10 Child Safety Mistakes Families Notice
Families are becoming more informed about child safety and know what to look for when identifying gaps in protection. They may choose not to return if they feel that safety is compromised. You must have safety and security measures to grow your organization and reach new families. Child safety is a top priority for families dropping their kids at children’s ministry, camps, schools, activity centers, and daycares.
Families evaluate your organization by how you conduct the day-to-day safety processes. First impressions are important. They happen quickly and, once established, are difficult to change. Unfortunately, you will never have a second chance to make a good safety-first impression.
Here are ten safety mistakes families notice.
- An absence of safety team members in the children’s area – The security team is often an untapped resource. They are your first line of defense and the number one resource for incident management and conflict. A family will notice if their presence is missing in the kid’s area.
- No check-in or out processes – Check-in is more than just attendance tracking. It strengthens child safety, increases data accessibility, and helps connect you with families. Families want to know that their kids will not be released to anyone unauthorized to pick them up.
- Lack of a child protection policy – Having a child protection policy is the preferred standard of care for organizations serving kids. It is a set of guidelines indicating how your organization intends to provide protection. New families will inquire to see if one exists and take note if procedures are not followed.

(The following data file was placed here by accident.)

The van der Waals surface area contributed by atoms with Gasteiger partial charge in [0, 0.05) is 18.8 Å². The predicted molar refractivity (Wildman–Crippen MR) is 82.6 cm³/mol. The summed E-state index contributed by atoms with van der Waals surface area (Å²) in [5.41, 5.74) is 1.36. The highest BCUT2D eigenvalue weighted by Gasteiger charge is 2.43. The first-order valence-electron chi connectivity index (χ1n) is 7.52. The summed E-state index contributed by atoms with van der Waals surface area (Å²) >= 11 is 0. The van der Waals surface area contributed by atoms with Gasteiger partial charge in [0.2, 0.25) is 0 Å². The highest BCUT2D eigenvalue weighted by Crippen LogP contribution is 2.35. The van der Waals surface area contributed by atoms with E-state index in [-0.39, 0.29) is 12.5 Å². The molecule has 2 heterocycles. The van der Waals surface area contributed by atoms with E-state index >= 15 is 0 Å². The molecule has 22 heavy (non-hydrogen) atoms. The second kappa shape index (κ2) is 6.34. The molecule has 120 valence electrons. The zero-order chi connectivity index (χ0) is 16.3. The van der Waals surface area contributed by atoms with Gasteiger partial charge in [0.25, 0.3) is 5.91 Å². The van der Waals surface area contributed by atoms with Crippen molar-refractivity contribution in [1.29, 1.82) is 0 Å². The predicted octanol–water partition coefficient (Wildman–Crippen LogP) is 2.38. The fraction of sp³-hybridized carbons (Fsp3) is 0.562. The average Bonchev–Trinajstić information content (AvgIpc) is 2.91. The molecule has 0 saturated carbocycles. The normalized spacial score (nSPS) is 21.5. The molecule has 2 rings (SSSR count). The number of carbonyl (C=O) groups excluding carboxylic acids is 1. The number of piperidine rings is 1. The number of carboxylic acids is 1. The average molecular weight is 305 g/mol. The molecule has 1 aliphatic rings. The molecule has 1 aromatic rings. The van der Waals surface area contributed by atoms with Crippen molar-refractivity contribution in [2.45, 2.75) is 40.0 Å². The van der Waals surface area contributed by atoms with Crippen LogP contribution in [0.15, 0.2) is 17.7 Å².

- Inconsistency in following established procedures or lack of enforcement of current policy – This can be seen during the check-in and out process, classroom ratios, and bathroom procedures. It’s best to be consistent. Your responsibility is to child protection, not the family too busy to follow the rules.
- Lack of shared safety information – Refers to what you are not doing to communicate protection standards. For example, is your child protection policy shared with new or visiting families? Are safety standards called out in your newsletter or social media? Is there safety signage up in the kid’s area? Sharing safety information is essential as it elevates your commitment to providing a safe environment.
- Leadership who doesn’t speak about child safety – Safety is most successful when supported, prioritized, and communicated by leadership Families notice if leadership is absent in the safety conversation.
- No background checks for all volunteers and staff – Background checks for those working directly with kids is standard policy. But what about those working in the other areas, are they checked as well? Families understand incidents can happen to kids in other areas besides children’s ministry and want to know that comprehensive screening has been done for all.
- Missing security cameras in the children’s area – It doesn’t matter the size of your organization families want to know that someone is watching via video and that the footage is checked regularly. Unfortunately, too often incidents can occur, and it’s not detected because the video footage isn’t reviewed.
- Lack of visibility into the children’s area or classrooms – This refers to facility design and the visibility families, and security teams have into classrooms and shared spaces for kids. The more visibility, the better.
- No emergency response plan – Emergencies happen every day, and families want to know there’s a strategy for evacuation, a natural disaster, or an active shooter Preparedness as a core principle is much less costly than learning through experience.
No organization can do everything perfectly regarding child safety. However, understanding the hot buttons families are concerned with can go a long way in putting forth safety initiatives that ensure your organization prioritizes child safety and is committed to investing resources to keep kids safe.
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